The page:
On Sunday, January 22, 2006, the king and his spouse returned to Kathmandu after a three-week-long visit to the Eastern Nepal. They left Kathmandu for Itahari on January 1, 2006. During their stay in the Eastern Nepal, the royal couple flew from the Royal Nepal Army Barrack at Itahari to various hill regions almost every day for meeting thousands of people brought by the royal-trip managers to cheer the king and his spouse. People can only guessed how much taxpayers' money has spent on this three-week-long visit to the Eastern Nepal. The government paid Rs 80 million to the Royal Nepal Airlines Corporation for the royal pleasure trip to Africa after the SAARC Summit in November 2005. If this figure is of any indication for the estimation of the expenses for the royal visit to the Eastern Nepal, then the cost the Nepalese taxpayers have incurred for the royal visits must be billions of rupees. Thus, the royal visits have been making the already poor Nepalis even poorer.

The slogan, “Gyane Chor, Desh Chhod” (thief Gyane, leave the country) chanted by the protestors on the streets of Kathmandu, shows the distance the Nepalese people have traveled from venerating their monarch as the incarnation of Lord Vishnu to calling him a thief, and leave the country. The political parties have re-established their acceptability among the people. There is consensus on the need for restructuring the state and formulating a new peoples’ charter through an elected Constituent Assembly. And, after running an insurgency for over a decade, the Maoists are preparing a safe landing into the net of multi-party democracy. Peace and democracy are being recognized as conjoined twins in Nepal today and people are once again looking for the leadership of democratic forces. The political parties as well as the Maoists have publicly apologized for their past mistakes. Together they are talking of a post-monarchical agenda. The debate is not about what to do with the king but what to do after monarchy. The only monarchical constituency is the Royal Nepal Army. King Gyanendra himself dons military fatigues while touring the country. Some say that this is to identify himself with the armed forces because he does not know how long the unity of the army will hold. The fatigues apparently also hide a bulletproof vest. The election to 58 municipalities is not being pushed for the sake of democracy. His attempt is to get a variant of the pre-1990 panchayat system. [29]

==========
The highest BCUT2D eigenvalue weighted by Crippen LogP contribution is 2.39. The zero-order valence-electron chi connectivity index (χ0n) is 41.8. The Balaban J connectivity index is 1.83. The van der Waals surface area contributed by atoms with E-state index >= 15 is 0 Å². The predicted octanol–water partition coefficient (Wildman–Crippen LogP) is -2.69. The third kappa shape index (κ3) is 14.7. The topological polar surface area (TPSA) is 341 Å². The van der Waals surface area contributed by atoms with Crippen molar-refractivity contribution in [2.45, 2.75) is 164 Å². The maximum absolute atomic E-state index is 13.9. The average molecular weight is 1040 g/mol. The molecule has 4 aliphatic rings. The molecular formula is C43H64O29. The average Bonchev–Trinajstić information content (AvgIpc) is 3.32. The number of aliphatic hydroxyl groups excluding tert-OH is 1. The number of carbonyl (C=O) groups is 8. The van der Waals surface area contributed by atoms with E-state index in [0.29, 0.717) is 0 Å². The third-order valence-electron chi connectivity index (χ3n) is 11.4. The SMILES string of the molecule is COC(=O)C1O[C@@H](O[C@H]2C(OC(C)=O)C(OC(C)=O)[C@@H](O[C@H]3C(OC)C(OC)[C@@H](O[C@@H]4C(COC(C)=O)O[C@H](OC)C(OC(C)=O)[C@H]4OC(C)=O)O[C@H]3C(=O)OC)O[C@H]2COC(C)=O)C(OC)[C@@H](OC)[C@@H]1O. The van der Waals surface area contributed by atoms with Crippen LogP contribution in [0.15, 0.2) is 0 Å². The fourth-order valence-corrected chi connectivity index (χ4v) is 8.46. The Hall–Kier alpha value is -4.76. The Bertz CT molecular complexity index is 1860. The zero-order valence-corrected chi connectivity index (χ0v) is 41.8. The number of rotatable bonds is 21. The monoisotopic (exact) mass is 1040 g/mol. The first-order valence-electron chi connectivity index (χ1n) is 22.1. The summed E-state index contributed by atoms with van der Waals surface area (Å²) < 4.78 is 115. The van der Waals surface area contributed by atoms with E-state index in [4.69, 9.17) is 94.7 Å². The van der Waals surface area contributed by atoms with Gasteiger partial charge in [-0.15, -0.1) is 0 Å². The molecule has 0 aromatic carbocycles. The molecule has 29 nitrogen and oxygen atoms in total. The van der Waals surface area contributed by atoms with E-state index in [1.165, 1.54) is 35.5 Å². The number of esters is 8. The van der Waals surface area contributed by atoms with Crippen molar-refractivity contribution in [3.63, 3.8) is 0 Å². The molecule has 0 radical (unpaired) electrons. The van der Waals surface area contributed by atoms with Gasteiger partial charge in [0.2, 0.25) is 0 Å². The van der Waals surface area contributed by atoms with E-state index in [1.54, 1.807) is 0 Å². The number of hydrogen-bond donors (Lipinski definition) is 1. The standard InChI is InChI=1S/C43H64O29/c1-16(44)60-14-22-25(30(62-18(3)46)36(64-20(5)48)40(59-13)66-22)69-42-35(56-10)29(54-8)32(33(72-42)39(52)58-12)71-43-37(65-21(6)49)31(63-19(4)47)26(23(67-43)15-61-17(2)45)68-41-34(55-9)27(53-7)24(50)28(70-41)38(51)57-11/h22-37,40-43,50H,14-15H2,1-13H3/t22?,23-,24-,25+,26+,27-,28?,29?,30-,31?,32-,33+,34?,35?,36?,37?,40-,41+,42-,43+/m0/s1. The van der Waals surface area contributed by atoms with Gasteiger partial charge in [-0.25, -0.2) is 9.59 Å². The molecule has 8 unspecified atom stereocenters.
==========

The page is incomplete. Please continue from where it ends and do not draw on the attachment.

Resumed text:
To ridicule the candidates standing in the local elections called by King Gyanendra, supporters of the seven-party alliance brought out a group of pet dogs draped in red banners with the words 'candidates' and 'vote for me' in Pokhra on Saturday, January 21, 2006. Gun-toting policemen chased the activists and dogs near the municipal office. The police tried to bring the dogs to heel and tear off the banners leading to clashes with the human demonstrators. As soon as the police left, the "contestants" were herded at the local square and "felicitated", just as candidates are after winning polls. [30]